Kristin Chenoweth Opens up About ‘Excruciating’ Chronic Migraines & the Treatment That Helped

Kristin Chenoweth got her first migraine at age 25, and she remembers it vividly. The Broadway legend was onstage performing at the Virginia Symphony, “singing my face off,” she tells SheKnows. Then, about halfway through Act One, “I started seeing flashing lights like an aura. It was almost like the spotlight started it.”

Then came the nausea and the pounding headache, “like a jackhammer on my head.” When the curtain came down for intermission, Chenoweth vomited and had to be helped to her room by the conductor. She made it through Act Two “by the grace of God,” Chenoweth remembers, then spent the next three days in her hotel, sitting in silence with the lights off. “I was so sick,” she recalls. “And that began my odyssey with migraine.”

Migraines affect 40 million people in the US, and of those, 4 million experience chronic migraine — having 15 or more days with headaches a month, according to Dr. Hope O’Brien, neurologist and Founder and CEO of Headache Center of Hope. Migraines also affect three times more women than men. “[Chronic migraine] is having a headache pretty much every day, with four or more hours in pain or with symptoms,” O’Brien tells SheKnows. “It’s a serious condition and unfortunately, is under recognized under diagnosed and for many women who have it, ignored.”

For Chenoweth, chronic migraines were incredibly painful and disruptive. She would experience flashing lights (known as an aura), a ringing in her ears, nausea, and the pounding headache. “It’s so excruciating,” Chenoweth says. Her non-stop lifestyle as a performer didn’t help. “I fly a lot for my job,” she said, listing her triggers. “Diet, all the things you hear about: stress, anxiety, sleep. I was getting them at first around what felt like my menstrual cycle. And then sometimes they would be clusters, like three a month… but it was just happening more and more as I got older.”

It got so bad that Chenoweth seriously considered giving up her dream career. “I was gonna have to retire,” the original Wicked star says. At the time, using Botox as a treatment for chronic migraine was “just starting,” Chenoweth recalls, and her doctor recommended she try it as a last-ditch effort.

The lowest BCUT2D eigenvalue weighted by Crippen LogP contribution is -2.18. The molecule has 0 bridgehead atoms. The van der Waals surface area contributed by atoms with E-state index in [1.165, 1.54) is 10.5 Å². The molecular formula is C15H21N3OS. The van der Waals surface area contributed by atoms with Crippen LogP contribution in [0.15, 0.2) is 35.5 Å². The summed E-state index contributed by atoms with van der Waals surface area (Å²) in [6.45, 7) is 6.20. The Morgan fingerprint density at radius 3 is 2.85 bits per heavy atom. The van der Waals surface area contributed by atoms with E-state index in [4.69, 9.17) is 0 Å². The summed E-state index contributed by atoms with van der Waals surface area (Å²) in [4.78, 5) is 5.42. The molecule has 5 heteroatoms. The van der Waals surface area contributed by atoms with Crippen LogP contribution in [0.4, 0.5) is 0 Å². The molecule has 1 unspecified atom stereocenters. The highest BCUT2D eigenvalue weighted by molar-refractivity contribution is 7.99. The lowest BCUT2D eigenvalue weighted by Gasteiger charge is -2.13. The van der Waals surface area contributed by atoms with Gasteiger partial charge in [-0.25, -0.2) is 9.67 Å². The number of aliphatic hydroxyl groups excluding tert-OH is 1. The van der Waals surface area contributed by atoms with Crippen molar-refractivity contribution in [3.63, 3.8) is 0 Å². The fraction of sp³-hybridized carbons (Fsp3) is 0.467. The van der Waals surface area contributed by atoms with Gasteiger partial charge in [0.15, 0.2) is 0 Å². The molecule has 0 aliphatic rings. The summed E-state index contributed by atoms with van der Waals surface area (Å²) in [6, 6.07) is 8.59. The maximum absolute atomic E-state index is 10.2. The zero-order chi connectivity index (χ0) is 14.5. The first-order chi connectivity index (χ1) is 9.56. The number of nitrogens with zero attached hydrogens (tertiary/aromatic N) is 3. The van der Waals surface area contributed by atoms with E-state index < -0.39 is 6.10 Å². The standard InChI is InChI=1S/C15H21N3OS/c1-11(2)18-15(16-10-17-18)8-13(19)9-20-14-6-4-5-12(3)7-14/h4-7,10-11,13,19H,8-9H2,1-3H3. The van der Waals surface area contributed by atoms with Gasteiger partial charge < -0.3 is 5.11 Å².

“I did it, and I’ve not looked back,” says Chenoweth, who’s partnered with pharmaceutical company AbbVie to promote Botox as chronic migraine treatment.

Botox is a chemical that’s injected into muscles to temporarily prevent them from moving. You might be familiar with Botox for cosmetic use, which involves injecting it into facial muscles to smooth wrinkles, but it’s also used to treat conditions like neck spasms, overactive bladder, and chronic migraines, per Mayo Clinic. For chronic migraine patients in particular, Dr. O’Brien said, Botox is injected “into seven muscles in the head and neck,” typically every three months for adults.

The Botox treatment helped Chenoweth decrease the frequency her migraines, which were coming multiple times a month, down to almost nothing. “I very rarely have them. It’s been a couple years,” says Chenoweth.

For a condition that affects predominantly women, both Chenoweth and O’Brien emphasize the importance of advocating for yourself to get quality migraine care. “What I would say to women is to talk to their healthcare provider, don’t let them ignore you,” O’Brien says. “Chronic migraine is a treatable condition.”

And while treatments like Botox are available, lifestyle changes can also help. “I’m not a big alcohol drinker, and I think that probably helps,” Chenoweth says. She also watches the sodium in her diet, stays hydrated, and prioritizes sleep as she can on a busy schedule. “It’s just so important that that [migraine] patients maintain just a really regular, healthy lifestyle,” O’Brien notes, including staying hydrated, eating regular meals, sleeping well, and exercising regularly. Chenoweth also practices yoga, which O’Brien notes has “been proven to help improve migraine.”

For Chenoweth, it’s about staying consistent. “When I do all the things that I should do — drink my water, stay hydrated, eat properly, and have somewhat of a structure like we’re supposed to — It does help,” she says. “It’s the basic stuff that we forget about.”

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